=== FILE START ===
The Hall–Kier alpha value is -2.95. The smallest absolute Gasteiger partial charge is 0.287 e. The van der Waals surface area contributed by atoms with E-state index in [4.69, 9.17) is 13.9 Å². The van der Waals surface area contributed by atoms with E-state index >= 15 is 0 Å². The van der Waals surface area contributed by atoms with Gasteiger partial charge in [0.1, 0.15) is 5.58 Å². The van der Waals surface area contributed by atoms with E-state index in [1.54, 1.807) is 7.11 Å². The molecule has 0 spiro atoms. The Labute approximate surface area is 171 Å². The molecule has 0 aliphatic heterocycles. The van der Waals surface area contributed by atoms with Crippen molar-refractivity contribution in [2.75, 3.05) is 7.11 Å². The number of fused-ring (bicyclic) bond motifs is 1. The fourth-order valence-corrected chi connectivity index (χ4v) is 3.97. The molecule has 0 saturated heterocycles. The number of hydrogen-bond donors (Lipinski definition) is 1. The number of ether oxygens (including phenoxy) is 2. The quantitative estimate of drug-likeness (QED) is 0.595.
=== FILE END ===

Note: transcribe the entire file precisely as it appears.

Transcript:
The Hall–Kier alpha value is -2.95. The smallest absolute Gasteiger partial charge is 0.287 e. The van der Waals surface area contributed by atoms with E-state index in [4.69, 9.17) is 13.9 Å². The van der Waals surface area contributed by atoms with E-state index >= 15 is 0 Å². The van der Waals surface area contributed by atoms with Gasteiger partial charge in [0.1, 0.15) is 5.58 Å². The van der Waals surface area contributed by atoms with E-state index in [1.54, 1.807) is 7.11 Å². The molecule has 0 spiro atoms. The Labute approximate surface area is 171 Å². The molecule has 0 aliphatic heterocycles. The van der Waals surface area contributed by atoms with Crippen molar-refractivity contribution in [2.75, 3.05) is 7.11 Å². The number of fused-ring (bicyclic) bond motifs is 1. The fourth-order valence-corrected chi connectivity index (χ4v) is 3.97. The molecule has 0 saturated heterocycles. The number of hydrogen-bond donors (Lipinski definition) is 1. The number of ether oxygens (including phenoxy) is 2. The quantitative estimate of drug-likeness (QED) is 0.595.